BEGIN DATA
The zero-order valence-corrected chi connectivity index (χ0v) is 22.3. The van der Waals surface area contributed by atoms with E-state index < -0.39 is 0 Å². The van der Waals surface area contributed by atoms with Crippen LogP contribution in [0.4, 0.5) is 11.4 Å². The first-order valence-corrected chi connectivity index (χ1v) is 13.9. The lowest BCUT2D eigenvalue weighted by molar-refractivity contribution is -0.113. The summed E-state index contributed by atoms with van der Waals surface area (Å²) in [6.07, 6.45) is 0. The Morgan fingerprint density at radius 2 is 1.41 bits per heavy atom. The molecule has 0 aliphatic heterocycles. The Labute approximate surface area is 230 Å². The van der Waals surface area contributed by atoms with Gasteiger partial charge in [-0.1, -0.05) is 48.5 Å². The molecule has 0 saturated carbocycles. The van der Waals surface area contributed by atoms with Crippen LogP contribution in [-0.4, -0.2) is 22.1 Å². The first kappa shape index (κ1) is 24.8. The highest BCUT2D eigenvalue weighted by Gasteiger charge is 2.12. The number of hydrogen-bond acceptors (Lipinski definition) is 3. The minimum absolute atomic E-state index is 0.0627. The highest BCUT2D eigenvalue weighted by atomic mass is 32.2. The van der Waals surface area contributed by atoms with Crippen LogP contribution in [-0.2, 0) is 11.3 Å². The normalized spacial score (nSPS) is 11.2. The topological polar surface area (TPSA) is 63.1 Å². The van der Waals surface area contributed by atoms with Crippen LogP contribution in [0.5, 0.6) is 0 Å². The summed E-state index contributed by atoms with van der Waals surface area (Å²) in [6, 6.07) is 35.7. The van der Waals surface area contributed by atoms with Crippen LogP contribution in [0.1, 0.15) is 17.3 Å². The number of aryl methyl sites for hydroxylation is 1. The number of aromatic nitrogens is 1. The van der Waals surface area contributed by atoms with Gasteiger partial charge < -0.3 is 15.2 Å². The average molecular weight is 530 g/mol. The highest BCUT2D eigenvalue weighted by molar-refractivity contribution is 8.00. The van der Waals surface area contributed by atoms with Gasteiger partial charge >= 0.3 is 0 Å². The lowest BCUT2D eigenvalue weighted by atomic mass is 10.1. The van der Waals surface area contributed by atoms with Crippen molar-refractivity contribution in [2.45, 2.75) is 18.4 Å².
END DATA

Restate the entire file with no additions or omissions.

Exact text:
The zero-order valence-corrected chi connectivity index (χ0v) is 22.3. The van der Waals surface area contributed by atoms with E-state index < -0.39 is 0 Å². The van der Waals surface area contributed by atoms with Crippen LogP contribution in [0.4, 0.5) is 11.4 Å². The first-order valence-corrected chi connectivity index (χ1v) is 13.9. The lowest BCUT2D eigenvalue weighted by molar-refractivity contribution is -0.113. The summed E-state index contributed by atoms with van der Waals surface area (Å²) in [6.07, 6.45) is 0. The Morgan fingerprint density at radius 2 is 1.41 bits per heavy atom. The molecule has 0 aliphatic heterocycles. The Labute approximate surface area is 230 Å². The van der Waals surface area contributed by atoms with Gasteiger partial charge in [-0.1, -0.05) is 48.5 Å². The molecule has 0 saturated carbocycles. The van der Waals surface area contributed by atoms with Crippen LogP contribution in [-0.4, -0.2) is 22.1 Å². The first kappa shape index (κ1) is 24.8. The highest BCUT2D eigenvalue weighted by Gasteiger charge is 2.12. The number of hydrogen-bond acceptors (Lipinski definition) is 3. The minimum absolute atomic E-state index is 0.0627. The highest BCUT2D eigenvalue weighted by atomic mass is 32.2. The van der Waals surface area contributed by atoms with Crippen LogP contribution in [-0.2, 0) is 11.3 Å². The normalized spacial score (nSPS) is 11.2. The topological polar surface area (TPSA) is 63.1 Å². The van der Waals surface area contributed by atoms with Crippen LogP contribution in [0.5, 0.6) is 0 Å². The summed E-state index contributed by atoms with van der Waals surface area (Å²) in [6, 6.07) is 35.7. The van der Waals surface area contributed by atoms with Crippen LogP contribution in [0.1, 0.15) is 17.3 Å². The number of aryl methyl sites for hydroxylation is 1. The number of aromatic nitrogens is 1. The van der Waals surface area contributed by atoms with Gasteiger partial charge < -0.3 is 15.2 Å². The average molecular weight is 530 g/mol. The highest BCUT2D eigenvalue weighted by molar-refractivity contribution is 8.00. The van der Waals surface area contributed by atoms with Gasteiger partial charge >= 0.3 is 0 Å². The lowest BCUT2D eigenvalue weighted by atomic mass is 10.1. The van der Waals surface area contributed by atoms with Crippen molar-refractivity contribution in [2.45, 2.75) is 18.4 Å².